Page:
(7) Subpart G relates to credit card accounts under an open-end (not home- secured) consumer credit plan (except for § 226.57(c), which applies to all open-end credit plans). Section 226.51 contains rules on evaluation of a consumer’s ability to make the required payments under the terms of an account. Section 226.52 limits the fees that a consumer can be required to pay with respect to an open-end (not home- secured) consumer credit plan during the first year after account opening. Section 226.53 contains rules on allocation of payments in excess of the minimum payment. Section 226.54 sets forth certain limitations on the imposition of finance charges as the result of a loss of a grace period. Section 226.55 contains limitations on increases in annual percentage rates, fees, and charges for credit card accounts. Section 226.56 prohibits the assessment of fees or charges for over-the-limit transactions unless the consumer affirmatively consents to the creditor’s payment of over-the-limit transactions. Section 226.57 sets forth rules for reporting and marketing of college student open-end credit. Section 226.58 sets forth requirements for the Internet posting of credit card accounts under an open-end (not home-secured) consumer credit plan.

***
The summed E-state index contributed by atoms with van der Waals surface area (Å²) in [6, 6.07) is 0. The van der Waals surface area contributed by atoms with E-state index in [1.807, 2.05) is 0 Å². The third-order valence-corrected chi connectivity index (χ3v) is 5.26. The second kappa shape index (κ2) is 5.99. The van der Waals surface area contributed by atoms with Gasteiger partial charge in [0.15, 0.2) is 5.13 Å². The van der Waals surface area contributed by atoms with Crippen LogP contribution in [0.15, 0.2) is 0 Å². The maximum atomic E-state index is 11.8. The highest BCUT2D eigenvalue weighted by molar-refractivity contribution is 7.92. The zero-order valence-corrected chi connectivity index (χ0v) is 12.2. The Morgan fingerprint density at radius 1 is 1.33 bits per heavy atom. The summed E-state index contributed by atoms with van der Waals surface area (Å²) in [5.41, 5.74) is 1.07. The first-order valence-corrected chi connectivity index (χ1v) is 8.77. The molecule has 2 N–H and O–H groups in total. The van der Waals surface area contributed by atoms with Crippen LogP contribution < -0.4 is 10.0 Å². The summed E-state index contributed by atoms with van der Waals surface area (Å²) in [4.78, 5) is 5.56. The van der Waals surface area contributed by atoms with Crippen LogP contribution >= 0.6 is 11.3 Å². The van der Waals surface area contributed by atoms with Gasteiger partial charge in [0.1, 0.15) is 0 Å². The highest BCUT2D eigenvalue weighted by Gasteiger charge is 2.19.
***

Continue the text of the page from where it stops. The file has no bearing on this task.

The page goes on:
(8) Several appendices contain information such as the procedures for determinations about state laws, state exemptions and issuance of staff interpretations, special rules for certain kinds of credit plans, a list of enforcement agencies, and the rules for computing annual percentage rates in closed-end credit transactions and total-annual- loan-cost rates for reverse mortgage transactions.